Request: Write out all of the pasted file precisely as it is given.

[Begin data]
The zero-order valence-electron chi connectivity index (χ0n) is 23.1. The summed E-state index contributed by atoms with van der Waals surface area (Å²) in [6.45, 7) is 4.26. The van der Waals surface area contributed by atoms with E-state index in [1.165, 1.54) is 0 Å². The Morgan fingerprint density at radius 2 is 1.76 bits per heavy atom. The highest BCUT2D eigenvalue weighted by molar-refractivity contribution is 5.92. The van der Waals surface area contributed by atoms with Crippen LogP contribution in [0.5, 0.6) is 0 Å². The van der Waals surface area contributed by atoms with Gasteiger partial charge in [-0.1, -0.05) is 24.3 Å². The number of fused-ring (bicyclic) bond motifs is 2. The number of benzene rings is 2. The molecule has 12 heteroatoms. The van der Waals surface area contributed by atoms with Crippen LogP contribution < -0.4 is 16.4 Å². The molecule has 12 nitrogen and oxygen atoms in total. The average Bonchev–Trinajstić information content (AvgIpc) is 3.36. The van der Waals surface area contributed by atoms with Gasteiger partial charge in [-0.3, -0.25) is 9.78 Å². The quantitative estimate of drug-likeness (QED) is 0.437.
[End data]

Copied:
The zero-order valence-electron chi connectivity index (χ0n) is 23.1. The summed E-state index contributed by atoms with van der Waals surface area (Å²) in [6.45, 7) is 4.26. The van der Waals surface area contributed by atoms with E-state index in [1.165, 1.54) is 0 Å². The Morgan fingerprint density at radius 2 is 1.76 bits per heavy atom. The highest BCUT2D eigenvalue weighted by molar-refractivity contribution is 5.92. The van der Waals surface area contributed by atoms with Crippen LogP contribution in [0.5, 0.6) is 0 Å². The van der Waals surface area contributed by atoms with Gasteiger partial charge in [-0.1, -0.05) is 24.3 Å². The number of fused-ring (bicyclic) bond motifs is 2. The number of benzene rings is 2. The molecule has 12 heteroatoms. The van der Waals surface area contributed by atoms with Crippen LogP contribution < -0.4 is 16.4 Å². The molecule has 12 nitrogen and oxygen atoms in total. The average Bonchev–Trinajstić information content (AvgIpc) is 3.36. The van der Waals surface area contributed by atoms with Gasteiger partial charge in [-0.3, -0.25) is 9.78 Å². The quantitative estimate of drug-likeness (QED) is 0.437.